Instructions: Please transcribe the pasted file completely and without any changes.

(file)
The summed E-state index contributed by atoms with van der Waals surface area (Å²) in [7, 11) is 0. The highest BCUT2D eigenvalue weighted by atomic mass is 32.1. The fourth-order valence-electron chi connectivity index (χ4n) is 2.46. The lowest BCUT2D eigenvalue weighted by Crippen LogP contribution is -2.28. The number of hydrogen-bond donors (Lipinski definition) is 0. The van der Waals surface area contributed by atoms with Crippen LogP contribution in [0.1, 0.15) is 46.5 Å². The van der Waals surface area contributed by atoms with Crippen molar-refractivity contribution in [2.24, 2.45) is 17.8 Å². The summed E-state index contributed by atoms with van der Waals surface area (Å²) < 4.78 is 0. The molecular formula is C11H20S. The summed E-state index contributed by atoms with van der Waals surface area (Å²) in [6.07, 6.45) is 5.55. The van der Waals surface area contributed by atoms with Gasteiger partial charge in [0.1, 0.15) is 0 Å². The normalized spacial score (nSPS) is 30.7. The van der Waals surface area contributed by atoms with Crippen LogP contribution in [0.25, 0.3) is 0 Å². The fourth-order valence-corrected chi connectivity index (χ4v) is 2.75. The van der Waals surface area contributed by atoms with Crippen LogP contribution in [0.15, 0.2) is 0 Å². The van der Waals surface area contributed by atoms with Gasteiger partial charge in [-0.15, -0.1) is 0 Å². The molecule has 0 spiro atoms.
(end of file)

The summed E-state index contributed by atoms with van der Waals surface area (Å²) in [7, 11) is 0. The highest BCUT2D eigenvalue weighted by atomic mass is 32.1. The fourth-order valence-electron chi connectivity index (χ4n) is 2.46. The lowest BCUT2D eigenvalue weighted by Crippen LogP contribution is -2.28. The number of hydrogen-bond donors (Lipinski definition) is 0. The van der Waals surface area contributed by atoms with Crippen LogP contribution in [0.1, 0.15) is 46.5 Å². The van der Waals surface area contributed by atoms with Crippen molar-refractivity contribution in [2.24, 2.45) is 17.8 Å². The summed E-state index contributed by atoms with van der Waals surface area (Å²) < 4.78 is 0. The molecular formula is C11H20S. The summed E-state index contributed by atoms with van der Waals surface area (Å²) in [6.07, 6.45) is 5.55. The van der Waals surface area contributed by atoms with Gasteiger partial charge in [0.1, 0.15) is 0 Å². The normalized spacial score (nSPS) is 30.7. The van der Waals surface area contributed by atoms with Crippen LogP contribution in [0.25, 0.3) is 0 Å². The fourth-order valence-corrected chi connectivity index (χ4v) is 2.75. The van der Waals surface area contributed by atoms with Crippen LogP contribution in [0.15, 0.2) is 0 Å². The van der Waals surface area contributed by atoms with Gasteiger partial charge in [-0.15, -0.1) is 0 Å². The molecule has 0 spiro atoms.